THE HALF DECENT FOOTBALL MAGAZINE

Wednesday 5 March ~

In the wake of Arsenal's victory in Milan and Man Utd's stroll against Lyon, it's likely that there will be four English clubs in the last eight of the Champions League. Or at least four multi-national clubs based in England, each of whom might feature three or four English players at most. A couple of the habitual participants in the knockout stages of the Champions League, Bayern Munich and Juventus, are missing this year but those two, plus the Milan clubs and Real Madrid and Barcelona, are all now multi-national concerns – though with more locally born players than the English clubs can muster. This elite group now play each other with almost the regularity of league fixtures. Some think this arrangement should be formalised and we can expect to hear increasingly frequent murmurings to this effect.

Arsenal's triumph in Milan supposedly confirmed the Premier League's frequent boast that it is the world's best. Incredibly, there are those who think that isn't asserted often enough. But claims about the relative standards of the European leagues are only made in relation to the dominant clubs in each competition. TV viewers here who watch the other major leagues on Sky and Setanta can see for themselves that the Premier League does not in fact provide the best overall standard of football. The big four in England are indeed among the best in Europe. But that is principally because their domestic dominance enables them to qualify year after year for the Champions League, the income from which in turn consolidates their superiority at home.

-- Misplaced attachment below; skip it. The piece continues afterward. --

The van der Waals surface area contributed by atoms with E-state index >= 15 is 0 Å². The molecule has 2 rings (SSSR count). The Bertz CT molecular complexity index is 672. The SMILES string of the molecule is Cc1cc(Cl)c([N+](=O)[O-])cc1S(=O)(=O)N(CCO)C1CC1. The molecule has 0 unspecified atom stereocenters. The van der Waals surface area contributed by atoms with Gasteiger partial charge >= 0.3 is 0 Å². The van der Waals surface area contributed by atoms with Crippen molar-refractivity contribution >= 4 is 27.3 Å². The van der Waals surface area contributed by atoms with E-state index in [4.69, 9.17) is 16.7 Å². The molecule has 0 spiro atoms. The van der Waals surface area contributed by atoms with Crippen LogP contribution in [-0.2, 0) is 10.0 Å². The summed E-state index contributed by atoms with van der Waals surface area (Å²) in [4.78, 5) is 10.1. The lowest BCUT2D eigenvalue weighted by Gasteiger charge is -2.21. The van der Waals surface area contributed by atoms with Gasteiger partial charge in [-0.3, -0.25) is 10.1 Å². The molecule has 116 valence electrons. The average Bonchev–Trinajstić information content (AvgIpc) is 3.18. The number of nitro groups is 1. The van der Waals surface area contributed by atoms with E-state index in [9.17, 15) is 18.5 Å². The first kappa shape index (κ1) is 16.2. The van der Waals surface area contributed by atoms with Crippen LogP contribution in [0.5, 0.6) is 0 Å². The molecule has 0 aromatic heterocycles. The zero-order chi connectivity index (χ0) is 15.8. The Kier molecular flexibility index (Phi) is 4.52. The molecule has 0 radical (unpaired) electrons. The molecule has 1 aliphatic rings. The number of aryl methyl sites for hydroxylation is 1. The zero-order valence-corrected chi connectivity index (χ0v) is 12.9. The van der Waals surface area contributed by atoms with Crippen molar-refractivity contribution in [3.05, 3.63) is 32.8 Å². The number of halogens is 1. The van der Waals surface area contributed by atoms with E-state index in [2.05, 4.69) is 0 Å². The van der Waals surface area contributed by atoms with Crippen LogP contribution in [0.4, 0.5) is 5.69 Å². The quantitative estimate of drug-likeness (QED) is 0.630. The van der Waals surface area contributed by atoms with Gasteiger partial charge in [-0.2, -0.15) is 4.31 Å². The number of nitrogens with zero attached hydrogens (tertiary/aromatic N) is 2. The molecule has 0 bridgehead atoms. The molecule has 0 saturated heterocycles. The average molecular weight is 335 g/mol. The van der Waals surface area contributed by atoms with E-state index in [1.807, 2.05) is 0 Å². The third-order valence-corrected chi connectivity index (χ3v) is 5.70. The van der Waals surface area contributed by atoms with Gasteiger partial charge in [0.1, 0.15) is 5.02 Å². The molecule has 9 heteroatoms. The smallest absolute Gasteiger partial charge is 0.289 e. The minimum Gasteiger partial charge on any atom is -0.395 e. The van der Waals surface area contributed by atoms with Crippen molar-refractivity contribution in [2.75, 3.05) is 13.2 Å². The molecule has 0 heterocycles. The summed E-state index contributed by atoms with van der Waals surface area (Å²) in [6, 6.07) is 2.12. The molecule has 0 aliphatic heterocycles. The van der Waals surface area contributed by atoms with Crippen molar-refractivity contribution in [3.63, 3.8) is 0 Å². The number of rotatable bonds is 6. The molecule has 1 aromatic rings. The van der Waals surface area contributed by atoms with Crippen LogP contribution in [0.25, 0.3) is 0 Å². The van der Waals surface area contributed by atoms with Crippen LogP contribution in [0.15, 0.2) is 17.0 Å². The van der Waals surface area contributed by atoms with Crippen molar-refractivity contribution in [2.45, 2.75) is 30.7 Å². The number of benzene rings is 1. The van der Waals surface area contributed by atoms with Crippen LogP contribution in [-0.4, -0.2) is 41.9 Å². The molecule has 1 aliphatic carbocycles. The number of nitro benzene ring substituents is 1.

UEFA president Michel Platini's reforms to the Champions League from 2009 are designed to enable more clubs from smaller leagues to qualify for the group stage, at the expense of some clubs from the big four countries who will be drawn against each other in qualifiers. Although this will damage the chances of any other English clubs breaking into the PL's big four, it also means at that least one of the big four may not qualify for the Champions League group stage. (It's widely agreed that a failure to finish fourth this season would be a “financial disaster” for Liverpool and their American owners.)

Richard Scudamore's claim that his vilified Game 39 plan was in part aimed at helping the rump PL clubs to bridge the gap to the big four falls down on this point. No measure that seeks to address the imbalance within the PL will ever meet with the approval of the major clubs – they want to reduce competition, not increase it. Amid the outcry over Game 39, Arsène Wenger reiterated his view – which he's been trotting out fairly consistently since arriving at Arsenal in 1997 – that a European league will come into being. Wenger takes care not to address the issue of what would happen to the other clubs in the domestic leagues. But that's nothing to do with him, after all.

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